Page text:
Xi Jinping steering China back to its Maoist roots

By Zofia Reych

June 1 marked the the 95th Communist Party Anniversary. Ahead of the ceremony, President Xi Jinping gave a speech that has been described as both a ‘celebration and a warning’.

“A political party’s decline often starts with the loss or lack of idealistic faith,” stated Xi, urging all party members to engage with seminal Marxist texts, or even copy by hand the Chinese Communist Party’s 15,000 character-long constitution. “Organisational cohesion,” as stressed by Xi, is the top priority and will be enforced through disciplinary measures.

Xi Jinping’s Vision

Since seizing power in 2012, Xi Jinping has been known for his efforts to strengthen the position of central government. However, he’s not aiming to achieve this through measures employed by his predecessors.

Deng Xiaoping’s administration, as well as that of his pre-2012 successors, put emphasis on export and a moderate approach to international relations. Deng also moved away from a Maoist model of dictatorial leadership towards more collective rule.

Xi Jinping’s vision for China’s future is different. Economically, he moves away from exports while embracing domestic consumption driven by the coming of age of the new middle class. At the same time, he is well aware that the sluggish economy makes the Chinese people look westwards with ever-growing envy. Paranoid about dangerous influences that could threaten the one-party state, he reaches back to its Maoist roots and fashions himself as a strong leader followed closely by his supporters. Also, in foreign policy, he’s less cautious than his predecessors, preferring to challenge the US’s political dominance in South-East Asia.

The biggest worry of President Xi is now the ghost of an economic crisis. So far, the Communist Party’s theorists have used “performance legitimacy” to dismiss the option of democratic elections. Having pushed prime minister Keqiang aside, Xi Jinping is single-handedly steering the Chinese economy, but as his reforms fail to promote efficiency or lower debt, the president reaches to ideology to shore up his rule.

Amplifying Mao

Marx predicted the inevitability of the people’s revolution. This revolution has already happened in the Middle Kingdom, more than six decades ago, making contemporary China one of the very few functioning Marxist-Leninist states in the world. The ‘liberated’ workers labour for $1.85 per hour (and often much less) to keep iPhones in the hands of their foreign, capitalist colleagues across the world. Somehow, the joke seems to be lost on Chinese officials as they embark on a mission to unite the country through old-style Maoism, as explained in President Xi’s latest speech.

Pundits have long pointed to similarities between Xi Jinping’s rule and the most brutal years after the cultural revolution. Censorship has been tightened, the propaganda amplified and many grassroots opposition movements forcibly suppressed. Furthermore Xi Jinping is not prepared to make any compromises when it comes to foreign policy. As his pursuit of power doesn’t leave him much time to address burning economic issues, international affairs become an important arena to show off his capabilities.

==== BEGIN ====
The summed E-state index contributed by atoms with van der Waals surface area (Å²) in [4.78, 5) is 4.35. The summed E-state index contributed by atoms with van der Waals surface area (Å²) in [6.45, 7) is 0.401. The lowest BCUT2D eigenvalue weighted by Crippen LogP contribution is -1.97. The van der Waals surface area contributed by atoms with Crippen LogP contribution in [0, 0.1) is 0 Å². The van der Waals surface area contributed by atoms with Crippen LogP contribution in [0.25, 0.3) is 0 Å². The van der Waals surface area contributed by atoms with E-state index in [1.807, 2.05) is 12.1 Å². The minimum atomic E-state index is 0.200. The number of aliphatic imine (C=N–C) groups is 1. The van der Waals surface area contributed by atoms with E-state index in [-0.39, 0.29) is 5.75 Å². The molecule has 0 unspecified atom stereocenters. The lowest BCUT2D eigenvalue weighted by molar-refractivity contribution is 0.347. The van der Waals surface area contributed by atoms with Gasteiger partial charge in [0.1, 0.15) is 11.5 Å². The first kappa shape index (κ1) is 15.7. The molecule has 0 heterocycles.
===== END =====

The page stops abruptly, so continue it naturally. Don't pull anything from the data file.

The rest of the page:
Xi Jinping’s return to Maoist era nationalism possibly means more trouble in the South China Sea basin. Even though this week’s ruling by the Hague Tribunal backed the Philippines and confirmed the illegitimacy of Chinese claims, Chinese officials are likely to disregard the verdict as “null and void”. The South China Sea holds the promise of  massive revenues due to its oil reserves, as well as an important maritime trading route, but control over the area is now more about showing the United States that China’s roar can’t be ignored.

Analysts also suggest that the ruling might prompt Rodrigo Duterte to make a side-deal with Xi Jinping, discrediting international efforts to minimise Chinese influence in the region.

Yet however much the Chinese leader and his Party might want to flex their muscles in Asia, it is not Marxist ideology that will shape the international relations in this part of the world. China’s strong position in the region won’t be built on Marxist slogans and propaganda (especially given that Xi Jinping’s latest economy reforms bring to mind Thatcher rather than Mao), but on private capital. Advancing the “One Belt One Road” strategy remains key for Beijing, especially in the light of the recently finalised Trans-Pacific Partnership (TTP). President Jinping’s recent turn to Marx is designed at strengthening the Communist Party’s position, and his own position within the Party – not at shaping international policy. In that respect, we will learn more not from a presidential speech, but rather from how the looming Beijing-Manila crisis unfolds.